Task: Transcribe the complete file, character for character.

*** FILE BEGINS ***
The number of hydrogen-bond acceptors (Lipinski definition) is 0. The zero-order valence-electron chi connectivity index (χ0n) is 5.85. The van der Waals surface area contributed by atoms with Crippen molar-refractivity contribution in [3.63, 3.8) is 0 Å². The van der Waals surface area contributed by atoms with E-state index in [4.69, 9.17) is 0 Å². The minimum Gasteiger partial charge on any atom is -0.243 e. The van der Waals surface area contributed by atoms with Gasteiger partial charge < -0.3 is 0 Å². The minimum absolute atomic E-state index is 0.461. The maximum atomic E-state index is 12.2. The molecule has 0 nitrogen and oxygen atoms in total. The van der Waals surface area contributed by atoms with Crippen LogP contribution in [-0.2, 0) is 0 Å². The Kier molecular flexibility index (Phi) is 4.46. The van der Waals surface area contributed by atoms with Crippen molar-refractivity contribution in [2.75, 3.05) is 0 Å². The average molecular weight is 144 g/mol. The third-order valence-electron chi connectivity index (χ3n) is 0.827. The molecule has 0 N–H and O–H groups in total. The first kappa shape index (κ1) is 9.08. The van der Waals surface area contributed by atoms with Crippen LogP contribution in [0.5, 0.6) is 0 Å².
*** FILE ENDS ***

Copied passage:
The number of hydrogen-bond acceptors (Lipinski definition) is 0. The zero-order valence-electron chi connectivity index (χ0n) is 5.85. The van der Waals surface area contributed by atoms with Crippen molar-refractivity contribution in [3.63, 3.8) is 0 Å². The van der Waals surface area contributed by atoms with E-state index in [4.69, 9.17) is 0 Å². The minimum Gasteiger partial charge on any atom is -0.243 e. The van der Waals surface area contributed by atoms with Gasteiger partial charge < -0.3 is 0 Å². The minimum absolute atomic E-state index is 0.461. The maximum atomic E-state index is 12.2. The molecule has 0 nitrogen and oxygen atoms in total. The van der Waals surface area contributed by atoms with Crippen LogP contribution in [-0.2, 0) is 0 Å². The Kier molecular flexibility index (Phi) is 4.46. The van der Waals surface area contributed by atoms with Crippen molar-refractivity contribution in [2.75, 3.05) is 0 Å². The average molecular weight is 144 g/mol. The third-order valence-electron chi connectivity index (χ3n) is 0.827. The molecule has 0 N–H and O–H groups in total. The first kappa shape index (κ1) is 9.08. The van der Waals surface area contributed by atoms with Crippen LogP contribution in [0.5, 0.6) is 0 Å².